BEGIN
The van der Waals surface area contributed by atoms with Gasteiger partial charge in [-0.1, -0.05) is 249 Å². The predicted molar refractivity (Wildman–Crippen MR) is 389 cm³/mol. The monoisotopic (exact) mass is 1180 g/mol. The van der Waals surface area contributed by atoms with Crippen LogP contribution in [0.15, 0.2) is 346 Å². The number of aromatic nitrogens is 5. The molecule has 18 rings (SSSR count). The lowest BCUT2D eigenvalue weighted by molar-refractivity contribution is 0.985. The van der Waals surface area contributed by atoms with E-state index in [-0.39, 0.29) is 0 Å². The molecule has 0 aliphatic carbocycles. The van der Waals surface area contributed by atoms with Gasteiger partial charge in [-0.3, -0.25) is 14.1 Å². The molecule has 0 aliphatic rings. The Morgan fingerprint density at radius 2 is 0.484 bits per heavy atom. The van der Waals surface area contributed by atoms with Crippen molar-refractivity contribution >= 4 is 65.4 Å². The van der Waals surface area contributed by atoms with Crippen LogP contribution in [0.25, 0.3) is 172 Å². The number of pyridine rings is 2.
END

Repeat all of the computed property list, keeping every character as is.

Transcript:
The van der Waals surface area contributed by atoms with Gasteiger partial charge in [-0.1, -0.05) is 249 Å². The predicted molar refractivity (Wildman–Crippen MR) is 389 cm³/mol. The monoisotopic (exact) mass is 1180 g/mol. The van der Waals surface area contributed by atoms with Crippen LogP contribution in [0.15, 0.2) is 346 Å². The number of aromatic nitrogens is 5. The molecule has 18 rings (SSSR count). The lowest BCUT2D eigenvalue weighted by molar-refractivity contribution is 0.985. The van der Waals surface area contributed by atoms with E-state index in [-0.39, 0.29) is 0 Å². The molecule has 0 aliphatic carbocycles. The van der Waals surface area contributed by atoms with Gasteiger partial charge in [-0.3, -0.25) is 14.1 Å². The molecule has 0 aliphatic rings. The Morgan fingerprint density at radius 2 is 0.484 bits per heavy atom. The van der Waals surface area contributed by atoms with Crippen molar-refractivity contribution >= 4 is 65.4 Å². The van der Waals surface area contributed by atoms with Crippen LogP contribution in [0.25, 0.3) is 172 Å². The number of pyridine rings is 2.